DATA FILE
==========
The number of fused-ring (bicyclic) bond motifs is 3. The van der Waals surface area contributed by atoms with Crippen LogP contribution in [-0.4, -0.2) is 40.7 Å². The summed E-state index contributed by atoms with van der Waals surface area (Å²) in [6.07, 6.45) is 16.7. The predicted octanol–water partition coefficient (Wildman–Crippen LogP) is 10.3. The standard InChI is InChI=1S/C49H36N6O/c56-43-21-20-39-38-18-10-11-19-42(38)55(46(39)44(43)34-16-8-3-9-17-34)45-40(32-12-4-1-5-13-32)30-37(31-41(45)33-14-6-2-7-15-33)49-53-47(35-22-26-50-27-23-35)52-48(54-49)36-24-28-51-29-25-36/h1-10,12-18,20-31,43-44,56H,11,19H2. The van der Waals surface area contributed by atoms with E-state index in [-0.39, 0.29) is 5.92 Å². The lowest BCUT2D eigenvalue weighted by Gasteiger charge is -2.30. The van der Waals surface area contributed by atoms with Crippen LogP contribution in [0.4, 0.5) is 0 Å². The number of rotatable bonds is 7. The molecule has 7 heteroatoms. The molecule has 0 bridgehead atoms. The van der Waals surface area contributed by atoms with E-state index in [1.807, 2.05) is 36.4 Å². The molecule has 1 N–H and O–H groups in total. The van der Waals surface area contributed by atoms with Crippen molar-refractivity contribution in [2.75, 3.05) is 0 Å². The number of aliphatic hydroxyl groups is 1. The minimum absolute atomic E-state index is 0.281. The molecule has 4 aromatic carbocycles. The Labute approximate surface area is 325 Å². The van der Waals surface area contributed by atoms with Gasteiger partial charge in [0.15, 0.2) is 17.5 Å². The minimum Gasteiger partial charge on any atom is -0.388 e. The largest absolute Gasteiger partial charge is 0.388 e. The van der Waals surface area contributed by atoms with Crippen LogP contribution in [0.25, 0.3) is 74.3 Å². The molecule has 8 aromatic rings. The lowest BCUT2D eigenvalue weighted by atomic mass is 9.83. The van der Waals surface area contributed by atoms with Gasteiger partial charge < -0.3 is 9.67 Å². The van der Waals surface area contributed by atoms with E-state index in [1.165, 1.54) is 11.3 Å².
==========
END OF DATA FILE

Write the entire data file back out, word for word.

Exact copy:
The number of fused-ring (bicyclic) bond motifs is 3. The van der Waals surface area contributed by atoms with Crippen LogP contribution in [-0.4, -0.2) is 40.7 Å². The summed E-state index contributed by atoms with van der Waals surface area (Å²) in [6.07, 6.45) is 16.7. The predicted octanol–water partition coefficient (Wildman–Crippen LogP) is 10.3. The standard InChI is InChI=1S/C49H36N6O/c56-43-21-20-39-38-18-10-11-19-42(38)55(46(39)44(43)34-16-8-3-9-17-34)45-40(32-12-4-1-5-13-32)30-37(31-41(45)33-14-6-2-7-15-33)49-53-47(35-22-26-50-27-23-35)52-48(54-49)36-24-28-51-29-25-36/h1-10,12-18,20-31,43-44,56H,11,19H2. The van der Waals surface area contributed by atoms with E-state index in [-0.39, 0.29) is 5.92 Å². The lowest BCUT2D eigenvalue weighted by Gasteiger charge is -2.30. The van der Waals surface area contributed by atoms with Crippen LogP contribution in [0.4, 0.5) is 0 Å². The number of rotatable bonds is 7. The molecule has 7 heteroatoms. The molecule has 0 bridgehead atoms. The van der Waals surface area contributed by atoms with E-state index in [1.807, 2.05) is 36.4 Å². The molecule has 1 N–H and O–H groups in total. The van der Waals surface area contributed by atoms with Crippen molar-refractivity contribution in [2.75, 3.05) is 0 Å². The number of aliphatic hydroxyl groups is 1. The minimum absolute atomic E-state index is 0.281. The molecule has 4 aromatic carbocycles. The Labute approximate surface area is 325 Å². The van der Waals surface area contributed by atoms with Gasteiger partial charge in [0.15, 0.2) is 17.5 Å². The minimum Gasteiger partial charge on any atom is -0.388 e. The largest absolute Gasteiger partial charge is 0.388 e. The van der Waals surface area contributed by atoms with Crippen LogP contribution in [0.25, 0.3) is 74.3 Å². The molecule has 8 aromatic rings. The lowest BCUT2D eigenvalue weighted by atomic mass is 9.83. The van der Waals surface area contributed by atoms with Gasteiger partial charge < -0.3 is 9.67 Å². The van der Waals surface area contributed by atoms with E-state index in [1.165, 1.54) is 11.3 Å².